Being a teacher can be an exciting job. For starters, you have an opportunity to work with diverse children and teenagers. You can enjoy summers off. However, you’re also in the public eye. For example, your students and their parents can readily recognize you around town. As a government employee, your salary is a matter of public record. Perhaps, most importantly, everybody seems to think he or she can do your job. Thankfully, teachers’ unions help both teachers and the public manage these realities and keep public education from declining. Learn more below.
What is a Teachers’ Union?
A teachers’ union is a group of employees with collective bargaining power. Essentially, this means a school district hires the union to run its schools. Through using a contract, the rights of the school district and the rights of the teachers are protected. In other words, you can think of a teachers’ union in the same way you think about your power company or cable company.
How Did Teachers’ Unions Begin?
Many people mistakenly believe teachers’ unions formed out of greed. Thankfully, this isn’t the case. Teachers’ unions allow teachers to be treated as professionals and earn a fair salary. However, teachers’ unions also protect the rights of the community. To put this in proper perspective, remember that teachers are public employees of a town or city. Without a union, a new mayor or school board could fire all teachers upon election. The teachers could then be replaced with friends of the new government and earn generous salaries as political kickbacks. The new mayor or school board could also fire all teachers with a particular political viewpoint and replace them with all conservative or liberal teachers. Teachers’ unions prevent such shenanigans from happening.
Tenure and Teachers’ Unions
Many people wonder about tenure and teachers’ unions. For example, people often wonder if tenure from a teachers’ union keeps terrible teachers in the classroom. Thankfully, this isn’t the case. Tenure just means teachers have due process before termination. This prevents teachers from being fired because they supported suspending the mayor’s child or because they obtained their education degree and certification from an online higher education institution instead of an education degree and certification from the mayor’s favorite brick-and-mortar higher education institution. Tenure prevents teachers from being fired for supporting a Republican or Democratic candidate. However, it is possible to fire a tenured teacher. All tenure does is make sure that firing is done correctly to prevent local governments from removing teachers unfairly.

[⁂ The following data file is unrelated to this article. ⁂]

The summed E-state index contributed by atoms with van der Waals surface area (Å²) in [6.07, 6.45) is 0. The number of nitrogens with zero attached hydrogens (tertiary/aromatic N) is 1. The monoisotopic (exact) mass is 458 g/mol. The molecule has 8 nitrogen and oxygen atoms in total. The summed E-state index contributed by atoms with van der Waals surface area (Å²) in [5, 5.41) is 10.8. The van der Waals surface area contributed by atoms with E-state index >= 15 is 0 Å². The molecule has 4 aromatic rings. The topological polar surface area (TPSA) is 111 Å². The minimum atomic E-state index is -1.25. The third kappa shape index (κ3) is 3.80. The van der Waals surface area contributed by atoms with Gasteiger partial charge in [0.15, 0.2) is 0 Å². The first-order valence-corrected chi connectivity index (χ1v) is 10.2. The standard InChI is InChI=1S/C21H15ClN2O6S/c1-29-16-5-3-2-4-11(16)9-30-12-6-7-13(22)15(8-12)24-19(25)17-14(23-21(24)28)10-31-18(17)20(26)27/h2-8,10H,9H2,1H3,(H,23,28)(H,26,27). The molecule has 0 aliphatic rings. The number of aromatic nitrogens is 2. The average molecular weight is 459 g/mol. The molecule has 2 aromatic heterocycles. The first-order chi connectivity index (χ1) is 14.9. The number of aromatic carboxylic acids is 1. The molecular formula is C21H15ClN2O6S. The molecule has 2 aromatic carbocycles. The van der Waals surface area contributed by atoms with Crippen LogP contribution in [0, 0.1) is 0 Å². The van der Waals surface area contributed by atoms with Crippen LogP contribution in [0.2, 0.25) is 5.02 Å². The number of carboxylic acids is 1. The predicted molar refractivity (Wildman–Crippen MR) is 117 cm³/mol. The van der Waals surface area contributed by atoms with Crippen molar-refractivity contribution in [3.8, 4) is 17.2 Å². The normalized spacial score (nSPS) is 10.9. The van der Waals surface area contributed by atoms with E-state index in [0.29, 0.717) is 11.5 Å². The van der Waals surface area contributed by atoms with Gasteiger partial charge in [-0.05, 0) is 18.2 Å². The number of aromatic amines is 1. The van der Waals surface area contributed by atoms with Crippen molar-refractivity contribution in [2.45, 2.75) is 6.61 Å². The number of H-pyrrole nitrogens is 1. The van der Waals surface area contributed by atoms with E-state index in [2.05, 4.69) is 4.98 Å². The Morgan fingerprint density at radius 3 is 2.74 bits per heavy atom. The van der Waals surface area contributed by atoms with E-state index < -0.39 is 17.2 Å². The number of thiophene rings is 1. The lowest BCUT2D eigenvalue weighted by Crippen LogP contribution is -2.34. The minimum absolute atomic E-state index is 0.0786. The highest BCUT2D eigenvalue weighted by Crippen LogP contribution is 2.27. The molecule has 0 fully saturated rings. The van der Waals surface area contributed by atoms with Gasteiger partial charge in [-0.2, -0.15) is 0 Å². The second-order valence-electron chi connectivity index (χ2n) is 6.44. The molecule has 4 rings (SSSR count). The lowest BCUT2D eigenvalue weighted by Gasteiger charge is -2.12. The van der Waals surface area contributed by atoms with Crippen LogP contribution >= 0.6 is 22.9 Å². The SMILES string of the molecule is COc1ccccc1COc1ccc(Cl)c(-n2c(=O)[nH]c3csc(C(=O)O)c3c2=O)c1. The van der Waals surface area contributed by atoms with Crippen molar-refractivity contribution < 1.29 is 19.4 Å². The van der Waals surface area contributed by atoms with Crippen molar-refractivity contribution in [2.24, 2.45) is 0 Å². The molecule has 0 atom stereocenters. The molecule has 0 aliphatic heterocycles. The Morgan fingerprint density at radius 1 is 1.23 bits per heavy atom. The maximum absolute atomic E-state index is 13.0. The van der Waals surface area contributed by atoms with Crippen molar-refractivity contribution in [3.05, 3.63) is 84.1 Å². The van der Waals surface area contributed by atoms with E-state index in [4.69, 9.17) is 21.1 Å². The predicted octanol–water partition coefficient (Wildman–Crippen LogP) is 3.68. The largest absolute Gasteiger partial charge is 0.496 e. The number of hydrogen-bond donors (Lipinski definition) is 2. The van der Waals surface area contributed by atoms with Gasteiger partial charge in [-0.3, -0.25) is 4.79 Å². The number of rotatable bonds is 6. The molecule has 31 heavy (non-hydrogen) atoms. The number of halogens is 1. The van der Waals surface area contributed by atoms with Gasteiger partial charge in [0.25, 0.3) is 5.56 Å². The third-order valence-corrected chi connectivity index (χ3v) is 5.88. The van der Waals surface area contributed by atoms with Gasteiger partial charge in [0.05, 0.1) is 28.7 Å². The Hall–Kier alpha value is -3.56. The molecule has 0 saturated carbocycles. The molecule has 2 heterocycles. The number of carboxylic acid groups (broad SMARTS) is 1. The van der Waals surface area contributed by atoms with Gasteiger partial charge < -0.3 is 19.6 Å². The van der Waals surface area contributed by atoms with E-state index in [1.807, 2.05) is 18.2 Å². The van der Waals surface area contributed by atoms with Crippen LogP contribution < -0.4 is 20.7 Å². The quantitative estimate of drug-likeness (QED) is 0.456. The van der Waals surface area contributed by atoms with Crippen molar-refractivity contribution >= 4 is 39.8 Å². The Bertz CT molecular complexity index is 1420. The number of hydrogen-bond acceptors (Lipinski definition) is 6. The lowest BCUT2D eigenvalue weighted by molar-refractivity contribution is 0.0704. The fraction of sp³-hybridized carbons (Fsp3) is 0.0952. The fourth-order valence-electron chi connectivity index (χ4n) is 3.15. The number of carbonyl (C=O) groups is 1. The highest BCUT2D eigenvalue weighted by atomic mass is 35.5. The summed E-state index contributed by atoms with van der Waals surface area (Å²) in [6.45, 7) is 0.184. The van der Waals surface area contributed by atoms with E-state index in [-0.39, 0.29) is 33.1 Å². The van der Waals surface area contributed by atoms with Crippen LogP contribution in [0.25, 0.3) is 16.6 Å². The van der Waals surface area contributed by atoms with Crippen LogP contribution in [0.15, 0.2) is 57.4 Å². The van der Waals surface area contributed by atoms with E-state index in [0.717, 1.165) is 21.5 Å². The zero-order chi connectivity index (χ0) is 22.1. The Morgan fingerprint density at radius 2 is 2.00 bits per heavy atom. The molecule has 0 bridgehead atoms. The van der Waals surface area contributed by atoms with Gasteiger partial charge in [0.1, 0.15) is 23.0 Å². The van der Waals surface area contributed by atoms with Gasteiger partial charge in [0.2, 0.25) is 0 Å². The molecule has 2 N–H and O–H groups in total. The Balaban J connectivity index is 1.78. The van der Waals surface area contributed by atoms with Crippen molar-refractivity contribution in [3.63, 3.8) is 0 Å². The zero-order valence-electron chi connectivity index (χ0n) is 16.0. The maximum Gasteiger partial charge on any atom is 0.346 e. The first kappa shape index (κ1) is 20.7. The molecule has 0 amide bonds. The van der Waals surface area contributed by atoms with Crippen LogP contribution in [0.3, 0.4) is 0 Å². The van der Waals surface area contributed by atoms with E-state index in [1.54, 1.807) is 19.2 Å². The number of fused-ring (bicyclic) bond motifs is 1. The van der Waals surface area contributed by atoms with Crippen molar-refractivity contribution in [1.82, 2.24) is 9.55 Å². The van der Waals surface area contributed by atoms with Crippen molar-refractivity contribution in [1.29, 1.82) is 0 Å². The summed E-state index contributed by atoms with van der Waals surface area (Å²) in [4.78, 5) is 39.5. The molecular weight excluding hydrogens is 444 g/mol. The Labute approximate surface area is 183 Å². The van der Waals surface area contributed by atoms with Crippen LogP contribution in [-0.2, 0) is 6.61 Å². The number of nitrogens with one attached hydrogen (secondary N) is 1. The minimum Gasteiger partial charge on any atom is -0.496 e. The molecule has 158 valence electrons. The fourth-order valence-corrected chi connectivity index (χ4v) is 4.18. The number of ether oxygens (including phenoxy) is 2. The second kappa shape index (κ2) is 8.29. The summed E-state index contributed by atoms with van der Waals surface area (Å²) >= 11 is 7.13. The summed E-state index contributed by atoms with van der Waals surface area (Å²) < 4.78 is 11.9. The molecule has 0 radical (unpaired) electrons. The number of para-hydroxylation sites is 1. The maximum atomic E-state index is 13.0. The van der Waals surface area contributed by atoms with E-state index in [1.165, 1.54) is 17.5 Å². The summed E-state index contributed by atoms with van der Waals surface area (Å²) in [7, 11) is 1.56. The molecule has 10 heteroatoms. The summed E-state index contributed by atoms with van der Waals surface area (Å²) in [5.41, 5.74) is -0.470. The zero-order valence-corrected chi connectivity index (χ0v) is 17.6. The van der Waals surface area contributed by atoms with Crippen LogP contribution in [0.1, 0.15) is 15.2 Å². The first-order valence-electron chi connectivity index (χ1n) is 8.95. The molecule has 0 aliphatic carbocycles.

Do Teachers’ Unions Contribute to a Decline in Public Education?
All of the above questions can help us find an answer to this tricky question. After understanding what teachers’ unions do and why they were formed, we can see that they certainly help protect public education. For example, teachers’ unions make sure teachers are treated as professionals. They also supply educational consistency in a community by making sure all teachers aren’t fired and replaced each election. Teachers’ unions keep the schools running smoothly through contracts that set clear expectations. In short, it’s easy to see how teachers’ unions have been elevating public education through budget cuts and difficult political climates.
After people realize teachers’ unions aren’t as terrible as some people say, honest questions do arise regarding how these unions can be ameliorated. For starters, teachers’ unions can make the standards for joining them more rigorous. Improving these standards can strengthen teacher quality and the effectiveness of teachers’ unions. If teachers’ unions improve in these areas, they will be able to aid in serving and protecting students even more than they do today.
Dr. Antonio Maurice Daniels
University of Wisconsin-Madison